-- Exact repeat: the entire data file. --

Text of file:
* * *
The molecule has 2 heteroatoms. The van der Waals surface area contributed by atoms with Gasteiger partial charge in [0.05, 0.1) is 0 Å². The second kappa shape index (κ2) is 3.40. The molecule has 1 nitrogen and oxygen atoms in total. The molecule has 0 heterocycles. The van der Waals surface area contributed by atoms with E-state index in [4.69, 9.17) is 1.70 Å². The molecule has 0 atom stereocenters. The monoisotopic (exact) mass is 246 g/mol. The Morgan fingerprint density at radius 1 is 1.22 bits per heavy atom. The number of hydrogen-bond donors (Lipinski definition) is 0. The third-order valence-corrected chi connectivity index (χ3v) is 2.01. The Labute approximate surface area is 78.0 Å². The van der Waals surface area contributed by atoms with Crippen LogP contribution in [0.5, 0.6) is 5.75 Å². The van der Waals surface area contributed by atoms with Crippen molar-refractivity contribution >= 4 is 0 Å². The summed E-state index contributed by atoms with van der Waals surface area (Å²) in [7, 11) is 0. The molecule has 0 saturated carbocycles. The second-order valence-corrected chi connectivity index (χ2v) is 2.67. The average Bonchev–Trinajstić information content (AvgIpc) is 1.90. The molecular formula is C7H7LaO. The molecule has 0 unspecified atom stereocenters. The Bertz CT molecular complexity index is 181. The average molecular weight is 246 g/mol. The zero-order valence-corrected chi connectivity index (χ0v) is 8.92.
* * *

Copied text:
The molecule has 2 heteroatoms. The van der Waals surface area contributed by atoms with Gasteiger partial charge in [0.05, 0.1) is 0 Å². The second kappa shape index (κ2) is 3.40. The molecule has 1 nitrogen and oxygen atoms in total. The molecule has 0 heterocycles. The van der Waals surface area contributed by atoms with E-state index in [4.69, 9.17) is 1.70 Å². The molecule has 0 atom stereocenters. The monoisotopic (exact) mass is 246 g/mol. The Morgan fingerprint density at radius 1 is 1.22 bits per heavy atom. The number of hydrogen-bond donors (Lipinski definition) is 0. The third-order valence-corrected chi connectivity index (χ3v) is 2.01. The Labute approximate surface area is 78.0 Å². The van der Waals surface area contributed by atoms with Crippen LogP contribution in [0.5, 0.6) is 5.75 Å². The van der Waals surface area contributed by atoms with Crippen molar-refractivity contribution >= 4 is 0 Å². The summed E-state index contributed by atoms with van der Waals surface area (Å²) in [7, 11) is 0. The molecule has 0 saturated carbocycles. The second-order valence-corrected chi connectivity index (χ2v) is 2.67. The average Bonchev–Trinajstić information content (AvgIpc) is 1.90. The molecular formula is C7H7LaO. The molecule has 0 unspecified atom stereocenters. The Bertz CT molecular complexity index is 181. The average molecular weight is 246 g/mol. The zero-order valence-corrected chi connectivity index (χ0v) is 8.92.